The Wine Society (www.thewinesociety.com) is the UK’s oldest wine mail order outfit and run along non-profit making lines as a co-operative making it undisputably a “good thing”. It also has a particularly strong Alsace selection; they were voted Alsace Specialist Merchant of the Year in the 2008 International Wine Challenge. Here are some of my favourites from their mouthwatering list:
Gewurztraminer Tradition 2007 Cave de Turckheim - £7.95
This is made by arguably the region’s best co-op and represents a gentle introduction to the variety with good weight of aromatic fruit and some spice. Waitrose list the, probably almost identical, Cave de Turkheim Gewurztraminer 2007 for £8.09.
Riesling Tradition 2007 Kuentz-Bas - £8.95
This is dry - just (4 grams per litre of residual sugar for those who like to know that kind of thing), but with a lovely floral nose and more citrussy palate and of course crisp acidity. One to try with Asian food that’s not too spicy or sweet.
Riesling Domaine Frédéric Mochel, 2005 - £12.50
To see what the fuss over Alsace Riesling is all about, you really need to drink a wine four or five years old, and here’s your chance. This Riesling is bone dry, in what Frédéric Mochel calls the Protestant style of wine – by which he means dry, linear and pure. With age, hints of petrol (in a good way) add to the tropical fruit. If this gives you a taste for more mature Riesling, the Society also list Mochel’s Grand Cru Altenberg de Bergbieten 2002 at £14.95, which is a super-charged version of the straight Riesling, with even more of those delicious exotic but elegant flavours.
Gewurztraminer, Domaine Zind-Humbrecht, 2007 - £14.95
If the notion of a Protestant wine has intrigued you, here is what you might logically call a Catholic wine. Olivier Humbrecht is, arguably, the most gifted and important winemaker in Alsace. The former scientist and first ever Frenchman to become a Master of Wine, has embraced the notion of natural wine-making. His dazzling skills have blazed a trail for organic and biodynamic wines which other growers have since followed, but it’s Domaine Zind-Humbrecht that created the model. If you want to know how a wine can smell and taste of where it’s from, rather than just of the grapes from which it’s made, then you can have no better illustration than the wines of Zind-Humbrecht. All his wines are worth trying – and be warned that prices only go upwards from here. A hands-off, non-interventionist approach means it’s hard to generalise about the wines: dryness levels vary by wine and by year, for example. This wine has a sense of richness rather than sweetness and fantastic concentration. Waitrose have Zind-Humbrecht Riesling Heimbourg 2006 for £20 and Zind, a blend of varieties with great character, for £14.99.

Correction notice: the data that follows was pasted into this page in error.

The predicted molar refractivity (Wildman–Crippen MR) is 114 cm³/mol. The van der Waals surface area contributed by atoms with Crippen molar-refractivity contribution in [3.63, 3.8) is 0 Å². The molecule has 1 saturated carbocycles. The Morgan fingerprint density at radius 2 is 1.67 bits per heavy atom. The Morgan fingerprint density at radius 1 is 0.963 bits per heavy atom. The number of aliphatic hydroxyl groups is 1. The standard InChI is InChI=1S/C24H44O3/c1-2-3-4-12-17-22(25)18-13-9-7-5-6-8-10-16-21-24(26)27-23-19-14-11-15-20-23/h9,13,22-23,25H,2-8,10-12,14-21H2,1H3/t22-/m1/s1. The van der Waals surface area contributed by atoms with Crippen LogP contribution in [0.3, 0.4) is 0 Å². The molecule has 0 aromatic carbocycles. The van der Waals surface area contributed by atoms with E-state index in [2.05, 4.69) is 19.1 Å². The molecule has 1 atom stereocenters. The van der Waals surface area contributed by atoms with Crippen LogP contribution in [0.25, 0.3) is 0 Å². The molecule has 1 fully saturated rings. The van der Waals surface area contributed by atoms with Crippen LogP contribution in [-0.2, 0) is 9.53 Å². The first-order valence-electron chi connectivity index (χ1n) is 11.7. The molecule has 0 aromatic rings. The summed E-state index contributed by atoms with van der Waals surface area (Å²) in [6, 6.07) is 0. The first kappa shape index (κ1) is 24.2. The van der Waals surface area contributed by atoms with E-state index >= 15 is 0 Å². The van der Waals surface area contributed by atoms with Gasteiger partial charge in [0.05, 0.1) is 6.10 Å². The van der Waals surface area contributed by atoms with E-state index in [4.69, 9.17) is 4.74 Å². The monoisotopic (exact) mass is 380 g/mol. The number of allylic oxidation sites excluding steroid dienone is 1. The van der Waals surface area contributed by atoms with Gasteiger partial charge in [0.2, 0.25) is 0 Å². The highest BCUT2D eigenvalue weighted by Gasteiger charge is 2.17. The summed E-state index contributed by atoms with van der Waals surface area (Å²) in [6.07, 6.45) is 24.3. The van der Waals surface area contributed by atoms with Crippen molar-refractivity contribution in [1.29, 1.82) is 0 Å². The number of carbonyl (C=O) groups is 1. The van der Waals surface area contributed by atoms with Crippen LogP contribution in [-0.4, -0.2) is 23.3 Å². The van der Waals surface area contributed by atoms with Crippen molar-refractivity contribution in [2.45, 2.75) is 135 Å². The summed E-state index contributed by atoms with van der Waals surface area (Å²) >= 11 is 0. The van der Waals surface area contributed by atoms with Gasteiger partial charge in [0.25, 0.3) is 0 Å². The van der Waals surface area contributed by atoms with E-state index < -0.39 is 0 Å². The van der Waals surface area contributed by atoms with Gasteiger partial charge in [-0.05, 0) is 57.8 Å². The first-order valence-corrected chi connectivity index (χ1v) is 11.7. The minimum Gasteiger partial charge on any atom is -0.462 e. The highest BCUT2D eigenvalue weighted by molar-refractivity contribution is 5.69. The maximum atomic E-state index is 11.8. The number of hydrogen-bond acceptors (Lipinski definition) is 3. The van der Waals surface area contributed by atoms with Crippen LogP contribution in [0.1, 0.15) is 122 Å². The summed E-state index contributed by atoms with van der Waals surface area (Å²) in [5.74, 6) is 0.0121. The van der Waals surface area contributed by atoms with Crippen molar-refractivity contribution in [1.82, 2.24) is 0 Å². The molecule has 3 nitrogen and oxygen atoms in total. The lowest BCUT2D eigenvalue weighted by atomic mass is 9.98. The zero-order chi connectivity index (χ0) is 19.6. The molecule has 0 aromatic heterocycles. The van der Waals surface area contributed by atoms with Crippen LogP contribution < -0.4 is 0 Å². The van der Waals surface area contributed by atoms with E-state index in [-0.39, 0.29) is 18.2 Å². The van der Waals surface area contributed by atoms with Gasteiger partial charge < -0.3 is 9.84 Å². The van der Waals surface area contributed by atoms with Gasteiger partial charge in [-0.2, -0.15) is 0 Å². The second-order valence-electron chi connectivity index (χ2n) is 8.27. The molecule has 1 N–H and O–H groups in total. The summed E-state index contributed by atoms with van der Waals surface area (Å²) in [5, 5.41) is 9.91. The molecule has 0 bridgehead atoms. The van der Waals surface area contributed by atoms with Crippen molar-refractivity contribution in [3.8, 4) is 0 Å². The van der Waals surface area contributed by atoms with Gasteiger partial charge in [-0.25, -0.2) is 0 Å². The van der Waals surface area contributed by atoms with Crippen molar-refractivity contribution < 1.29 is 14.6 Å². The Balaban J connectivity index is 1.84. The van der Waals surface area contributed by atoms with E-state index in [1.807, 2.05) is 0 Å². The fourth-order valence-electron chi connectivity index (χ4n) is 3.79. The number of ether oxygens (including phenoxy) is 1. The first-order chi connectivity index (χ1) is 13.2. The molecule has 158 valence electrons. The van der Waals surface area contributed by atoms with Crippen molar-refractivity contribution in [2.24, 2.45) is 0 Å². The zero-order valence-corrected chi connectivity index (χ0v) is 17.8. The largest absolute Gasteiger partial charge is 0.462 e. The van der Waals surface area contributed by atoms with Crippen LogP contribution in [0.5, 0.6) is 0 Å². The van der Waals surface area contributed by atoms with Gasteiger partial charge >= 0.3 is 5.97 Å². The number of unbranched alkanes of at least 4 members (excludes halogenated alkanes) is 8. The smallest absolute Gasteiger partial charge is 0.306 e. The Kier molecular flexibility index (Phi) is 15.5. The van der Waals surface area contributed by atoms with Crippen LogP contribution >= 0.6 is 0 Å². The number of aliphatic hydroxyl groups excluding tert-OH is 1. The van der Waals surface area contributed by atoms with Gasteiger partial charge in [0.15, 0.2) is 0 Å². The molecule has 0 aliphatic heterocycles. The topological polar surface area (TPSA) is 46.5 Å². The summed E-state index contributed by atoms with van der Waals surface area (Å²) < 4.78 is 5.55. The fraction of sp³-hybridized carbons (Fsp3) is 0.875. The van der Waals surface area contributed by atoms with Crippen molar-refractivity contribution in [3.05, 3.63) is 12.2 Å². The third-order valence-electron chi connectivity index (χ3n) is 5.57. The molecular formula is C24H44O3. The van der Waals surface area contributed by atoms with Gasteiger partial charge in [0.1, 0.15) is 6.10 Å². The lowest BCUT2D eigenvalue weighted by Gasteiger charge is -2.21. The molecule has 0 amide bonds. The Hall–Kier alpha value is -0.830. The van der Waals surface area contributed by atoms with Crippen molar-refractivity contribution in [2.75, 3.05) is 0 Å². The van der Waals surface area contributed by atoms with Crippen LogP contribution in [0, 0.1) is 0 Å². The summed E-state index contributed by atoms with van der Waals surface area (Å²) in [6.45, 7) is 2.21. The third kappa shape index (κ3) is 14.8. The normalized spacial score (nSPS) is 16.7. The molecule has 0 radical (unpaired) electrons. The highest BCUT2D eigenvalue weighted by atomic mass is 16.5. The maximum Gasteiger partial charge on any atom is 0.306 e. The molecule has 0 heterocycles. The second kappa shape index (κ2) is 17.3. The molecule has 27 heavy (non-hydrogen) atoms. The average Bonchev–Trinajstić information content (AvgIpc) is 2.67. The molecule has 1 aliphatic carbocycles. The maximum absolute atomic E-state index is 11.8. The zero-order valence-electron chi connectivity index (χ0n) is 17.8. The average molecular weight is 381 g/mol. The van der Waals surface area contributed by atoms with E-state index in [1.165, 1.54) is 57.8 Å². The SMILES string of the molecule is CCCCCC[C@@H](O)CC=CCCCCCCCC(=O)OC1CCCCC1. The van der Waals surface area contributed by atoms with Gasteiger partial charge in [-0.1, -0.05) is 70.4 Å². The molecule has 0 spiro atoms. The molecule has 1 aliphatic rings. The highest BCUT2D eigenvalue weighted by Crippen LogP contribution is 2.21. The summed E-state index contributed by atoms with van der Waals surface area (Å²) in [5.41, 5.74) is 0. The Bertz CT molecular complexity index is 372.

Pinot Gris Hugel Jubilée 2007 - £22
A steep price, though Hugel does make cheaper versions of their varietal wines, under the Tradition rather than Jubilée label which sell for around £12-14. If you want to know what sets Alsace pinot gris apart from Italian pinot grigio, then it pays to splash out. The Hugel family are practically wine-making royalty in Alsace, dating back to 1639. We’re back in the Protestant wine mould here: while there’s richness and concentration in Hugel’s wines, there is also purity and dry restraint which make them extremely food friendly.